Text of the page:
Issue: Volume: 25 Issue: 10 (October 2002)

Pocket Pictures

In the days of old—15 or so years ago—you had to have high-powered, specialty hardware and software to run 3D graphics. Nowadays, 3D graphics on ordinary desktop machines are a matter of course, and even laptops can run high-end modeling and animation programs. Game consoles have proceeded apace and are known for their ability to handle rich 3D imagery. What now? Embedded devices, say most people in the industry—gadgets such as personal digital assistants and mobile phones—are the next frontier.

The first question that comes to some folks' minds is: Why? Of what possible use would 3D imagery be on those tiny screens, especially with mobile phones growing more diminutive with each product cycle? You wouldn't want to, for example, apply walk cycles to a digital character or composite a movie scene on a phone, even if you could. It turns out, however, that quite a few uses exist for 3D on communications devices, uses at once more and less ambitious than the sorts of applications we're accustomed to associating with 3D.

Gaming is the first and probably the most obvious wireless 3D application. Since people are already accustomed to playing games on their portable phones, it stands to reason that an interest in games with prettier and richer graphics would exist. Even if you don't yet know that you want 3D games, you will, according to Paul Beardow, CTO of Superscape, which develops software for the 3D wireless market. "The emergence of 3D [for mobile phones] is a situation very similar to that of game consoles—once end users have seen 3D, they no longer want 2D games," he says.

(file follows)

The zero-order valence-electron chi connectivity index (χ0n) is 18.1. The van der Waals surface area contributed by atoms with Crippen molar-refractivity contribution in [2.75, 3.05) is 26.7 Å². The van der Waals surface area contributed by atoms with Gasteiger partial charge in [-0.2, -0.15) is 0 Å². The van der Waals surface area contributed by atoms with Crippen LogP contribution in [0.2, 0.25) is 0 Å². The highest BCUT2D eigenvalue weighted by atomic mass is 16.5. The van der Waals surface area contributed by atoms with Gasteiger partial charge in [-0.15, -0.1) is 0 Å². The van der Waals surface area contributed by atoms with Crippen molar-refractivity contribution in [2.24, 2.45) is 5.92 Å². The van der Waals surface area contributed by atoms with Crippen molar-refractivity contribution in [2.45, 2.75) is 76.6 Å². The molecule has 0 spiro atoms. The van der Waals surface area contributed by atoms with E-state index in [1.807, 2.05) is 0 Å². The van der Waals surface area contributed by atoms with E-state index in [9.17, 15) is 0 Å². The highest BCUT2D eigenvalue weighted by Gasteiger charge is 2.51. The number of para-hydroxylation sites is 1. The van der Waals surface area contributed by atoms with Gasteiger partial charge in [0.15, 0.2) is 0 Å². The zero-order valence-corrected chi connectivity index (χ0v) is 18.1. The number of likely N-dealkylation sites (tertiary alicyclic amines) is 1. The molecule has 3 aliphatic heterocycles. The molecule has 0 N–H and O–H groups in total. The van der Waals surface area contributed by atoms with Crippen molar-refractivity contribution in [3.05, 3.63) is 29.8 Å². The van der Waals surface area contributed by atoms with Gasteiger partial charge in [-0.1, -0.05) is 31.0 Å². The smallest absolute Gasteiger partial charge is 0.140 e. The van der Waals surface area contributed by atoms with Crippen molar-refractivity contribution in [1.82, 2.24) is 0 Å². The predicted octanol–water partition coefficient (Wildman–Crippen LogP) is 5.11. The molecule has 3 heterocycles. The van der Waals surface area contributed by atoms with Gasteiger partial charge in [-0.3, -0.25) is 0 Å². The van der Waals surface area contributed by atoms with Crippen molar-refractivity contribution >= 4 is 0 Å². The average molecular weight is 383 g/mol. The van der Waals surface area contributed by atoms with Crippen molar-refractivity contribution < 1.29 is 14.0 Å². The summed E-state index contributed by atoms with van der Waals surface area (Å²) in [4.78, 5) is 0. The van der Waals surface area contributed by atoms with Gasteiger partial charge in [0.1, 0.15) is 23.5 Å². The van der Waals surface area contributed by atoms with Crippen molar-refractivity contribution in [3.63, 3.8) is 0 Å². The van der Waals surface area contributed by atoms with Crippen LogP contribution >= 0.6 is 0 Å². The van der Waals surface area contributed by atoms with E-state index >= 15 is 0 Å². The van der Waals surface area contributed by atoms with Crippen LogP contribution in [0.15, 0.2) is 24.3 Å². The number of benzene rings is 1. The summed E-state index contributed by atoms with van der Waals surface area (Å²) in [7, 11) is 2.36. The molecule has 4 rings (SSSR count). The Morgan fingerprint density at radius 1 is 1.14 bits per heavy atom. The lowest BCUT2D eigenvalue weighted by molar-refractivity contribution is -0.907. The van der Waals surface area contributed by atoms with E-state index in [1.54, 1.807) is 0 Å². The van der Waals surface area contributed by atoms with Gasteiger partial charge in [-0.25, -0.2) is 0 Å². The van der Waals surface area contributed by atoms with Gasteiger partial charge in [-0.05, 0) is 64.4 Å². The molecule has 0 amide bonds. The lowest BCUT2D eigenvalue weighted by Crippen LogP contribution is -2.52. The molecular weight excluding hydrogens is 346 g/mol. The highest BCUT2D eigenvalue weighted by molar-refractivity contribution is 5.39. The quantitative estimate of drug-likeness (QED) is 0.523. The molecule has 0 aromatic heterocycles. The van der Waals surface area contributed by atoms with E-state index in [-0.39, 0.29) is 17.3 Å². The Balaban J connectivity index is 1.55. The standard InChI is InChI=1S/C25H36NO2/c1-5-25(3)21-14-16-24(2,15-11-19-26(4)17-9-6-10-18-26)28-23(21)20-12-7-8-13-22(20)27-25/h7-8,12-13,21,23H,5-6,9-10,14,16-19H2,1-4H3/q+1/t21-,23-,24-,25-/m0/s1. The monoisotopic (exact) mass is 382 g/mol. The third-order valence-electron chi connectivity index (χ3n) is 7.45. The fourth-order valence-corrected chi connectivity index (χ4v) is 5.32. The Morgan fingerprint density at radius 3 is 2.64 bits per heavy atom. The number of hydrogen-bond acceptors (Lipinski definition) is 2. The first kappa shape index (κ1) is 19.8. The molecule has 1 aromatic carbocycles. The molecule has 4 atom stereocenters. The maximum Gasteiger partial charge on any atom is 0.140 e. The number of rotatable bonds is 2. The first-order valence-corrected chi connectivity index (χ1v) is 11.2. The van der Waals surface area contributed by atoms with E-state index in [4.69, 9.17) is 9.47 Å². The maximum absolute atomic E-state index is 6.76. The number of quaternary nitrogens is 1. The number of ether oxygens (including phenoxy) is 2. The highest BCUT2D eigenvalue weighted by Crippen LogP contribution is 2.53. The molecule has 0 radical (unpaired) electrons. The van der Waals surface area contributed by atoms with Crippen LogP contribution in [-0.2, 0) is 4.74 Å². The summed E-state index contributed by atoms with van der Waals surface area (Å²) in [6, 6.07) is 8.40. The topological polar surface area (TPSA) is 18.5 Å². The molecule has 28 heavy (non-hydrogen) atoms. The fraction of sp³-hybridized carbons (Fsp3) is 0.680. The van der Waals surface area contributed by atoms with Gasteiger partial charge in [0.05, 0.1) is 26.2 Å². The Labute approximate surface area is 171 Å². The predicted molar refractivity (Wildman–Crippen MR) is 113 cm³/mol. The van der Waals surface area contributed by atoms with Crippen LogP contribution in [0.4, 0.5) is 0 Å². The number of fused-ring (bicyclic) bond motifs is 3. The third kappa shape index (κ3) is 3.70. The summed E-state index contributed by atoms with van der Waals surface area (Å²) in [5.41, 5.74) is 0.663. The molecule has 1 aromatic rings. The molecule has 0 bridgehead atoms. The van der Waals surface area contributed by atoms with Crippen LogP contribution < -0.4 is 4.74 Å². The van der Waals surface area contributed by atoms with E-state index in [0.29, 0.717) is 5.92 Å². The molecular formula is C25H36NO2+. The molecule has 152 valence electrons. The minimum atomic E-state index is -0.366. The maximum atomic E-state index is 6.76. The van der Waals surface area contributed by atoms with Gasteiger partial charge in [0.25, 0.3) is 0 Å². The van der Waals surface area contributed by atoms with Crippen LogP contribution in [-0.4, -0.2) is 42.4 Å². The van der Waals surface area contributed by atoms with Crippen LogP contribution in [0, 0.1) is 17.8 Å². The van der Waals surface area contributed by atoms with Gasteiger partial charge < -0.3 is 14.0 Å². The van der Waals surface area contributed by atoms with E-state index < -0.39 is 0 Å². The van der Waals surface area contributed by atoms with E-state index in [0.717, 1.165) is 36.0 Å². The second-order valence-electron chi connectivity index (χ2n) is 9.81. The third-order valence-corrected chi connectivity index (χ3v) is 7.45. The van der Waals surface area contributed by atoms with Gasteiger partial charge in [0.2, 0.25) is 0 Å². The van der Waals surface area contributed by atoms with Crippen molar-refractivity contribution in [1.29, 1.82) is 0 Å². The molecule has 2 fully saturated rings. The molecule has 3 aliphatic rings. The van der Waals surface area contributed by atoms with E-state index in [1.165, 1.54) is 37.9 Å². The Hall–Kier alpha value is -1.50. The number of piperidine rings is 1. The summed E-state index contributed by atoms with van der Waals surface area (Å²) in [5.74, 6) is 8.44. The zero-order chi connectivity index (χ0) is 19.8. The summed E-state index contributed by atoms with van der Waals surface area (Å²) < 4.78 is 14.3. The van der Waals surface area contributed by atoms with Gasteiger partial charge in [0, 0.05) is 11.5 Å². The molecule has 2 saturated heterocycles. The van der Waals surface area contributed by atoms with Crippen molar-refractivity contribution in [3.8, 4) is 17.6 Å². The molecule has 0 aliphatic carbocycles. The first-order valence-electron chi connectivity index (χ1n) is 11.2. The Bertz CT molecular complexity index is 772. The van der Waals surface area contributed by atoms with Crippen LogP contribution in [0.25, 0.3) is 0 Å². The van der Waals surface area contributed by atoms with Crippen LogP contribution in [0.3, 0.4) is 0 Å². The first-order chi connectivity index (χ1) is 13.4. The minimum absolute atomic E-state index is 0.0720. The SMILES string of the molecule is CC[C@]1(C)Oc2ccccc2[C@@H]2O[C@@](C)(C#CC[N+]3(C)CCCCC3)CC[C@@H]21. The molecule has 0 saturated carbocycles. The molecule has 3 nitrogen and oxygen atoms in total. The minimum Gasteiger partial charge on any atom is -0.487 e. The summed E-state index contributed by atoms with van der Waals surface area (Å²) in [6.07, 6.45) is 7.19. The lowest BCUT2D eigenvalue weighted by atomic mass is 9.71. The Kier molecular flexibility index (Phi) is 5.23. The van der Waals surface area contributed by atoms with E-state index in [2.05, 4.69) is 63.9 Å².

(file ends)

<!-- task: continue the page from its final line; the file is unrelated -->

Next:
Wireless 3D graphics are also being developed to enable message delivery via animated characters. Think Darth Vader mouthing your instructions to come home immediately on the screen of your daughter's mobile phone. Users' desire for such technology would seem less of a sure thing, but companies such as 3dMe, which is developing a series of characters that not only deliver words, but do so in a mood appropriate to the message, are banking on a sizeable market for just such applications. In Japan, the land of the bleeding edge when it comes to wireless graphics, these kinds of characters are already popular, especially among teenagers.

Other potential uses for 3D on phones include avatars or virtual spokespeople who deliver news, horoscopes, and financial information, and e-commerce applications that would allow users to examine objects at all angles before purchasing them.

And there are endeavors that aim to increase the physical functionality of the embedded devices themselves. Last spring, for example, start-up company Canesta announced the concept of the "projection keyboard" for wireless devices. Canesta's 3D image-sensing and image-projection chips, incorporated into a cell phone or PDA, would make it possible for users to type onto a projected full-size keyboard while their finger movements are tracked in three dimensions, and the keystroke information relayed back to the device.